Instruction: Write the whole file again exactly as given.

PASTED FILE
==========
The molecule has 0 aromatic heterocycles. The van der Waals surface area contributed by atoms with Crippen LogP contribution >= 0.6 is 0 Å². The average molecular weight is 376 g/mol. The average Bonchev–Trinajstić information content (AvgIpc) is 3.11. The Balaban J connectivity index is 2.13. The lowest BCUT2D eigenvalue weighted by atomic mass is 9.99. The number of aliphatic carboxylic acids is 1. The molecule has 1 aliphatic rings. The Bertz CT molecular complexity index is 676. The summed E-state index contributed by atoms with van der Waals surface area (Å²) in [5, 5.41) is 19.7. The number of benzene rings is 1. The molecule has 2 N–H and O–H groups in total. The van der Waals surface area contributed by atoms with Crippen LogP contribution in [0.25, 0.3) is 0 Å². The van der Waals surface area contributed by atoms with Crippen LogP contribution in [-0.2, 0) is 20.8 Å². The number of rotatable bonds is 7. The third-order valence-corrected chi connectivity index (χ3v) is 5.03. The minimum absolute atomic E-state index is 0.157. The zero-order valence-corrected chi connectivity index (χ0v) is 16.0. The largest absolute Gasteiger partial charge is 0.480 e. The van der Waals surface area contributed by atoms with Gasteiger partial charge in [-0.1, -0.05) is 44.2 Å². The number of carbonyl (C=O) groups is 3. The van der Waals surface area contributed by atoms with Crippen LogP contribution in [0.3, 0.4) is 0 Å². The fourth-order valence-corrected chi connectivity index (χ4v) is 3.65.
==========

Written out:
The molecule has 0 aromatic heterocycles. The van der Waals surface area contributed by atoms with Crippen LogP contribution >= 0.6 is 0 Å². The average molecular weight is 376 g/mol. The average Bonchev–Trinajstić information content (AvgIpc) is 3.11. The Balaban J connectivity index is 2.13. The lowest BCUT2D eigenvalue weighted by atomic mass is 9.99. The number of aliphatic carboxylic acids is 1. The molecule has 1 aliphatic rings. The Bertz CT molecular complexity index is 676. The summed E-state index contributed by atoms with van der Waals surface area (Å²) in [5, 5.41) is 19.7. The number of benzene rings is 1. The molecule has 2 N–H and O–H groups in total. The van der Waals surface area contributed by atoms with Crippen LogP contribution in [0.25, 0.3) is 0 Å². The van der Waals surface area contributed by atoms with Crippen LogP contribution in [-0.2, 0) is 20.8 Å². The number of rotatable bonds is 7. The third-order valence-corrected chi connectivity index (χ3v) is 5.03. The minimum absolute atomic E-state index is 0.157. The zero-order valence-corrected chi connectivity index (χ0v) is 16.0. The largest absolute Gasteiger partial charge is 0.480 e. The van der Waals surface area contributed by atoms with Gasteiger partial charge in [-0.1, -0.05) is 44.2 Å². The number of carbonyl (C=O) groups is 3. The van der Waals surface area contributed by atoms with Crippen LogP contribution in [0.3, 0.4) is 0 Å². The fourth-order valence-corrected chi connectivity index (χ4v) is 3.65.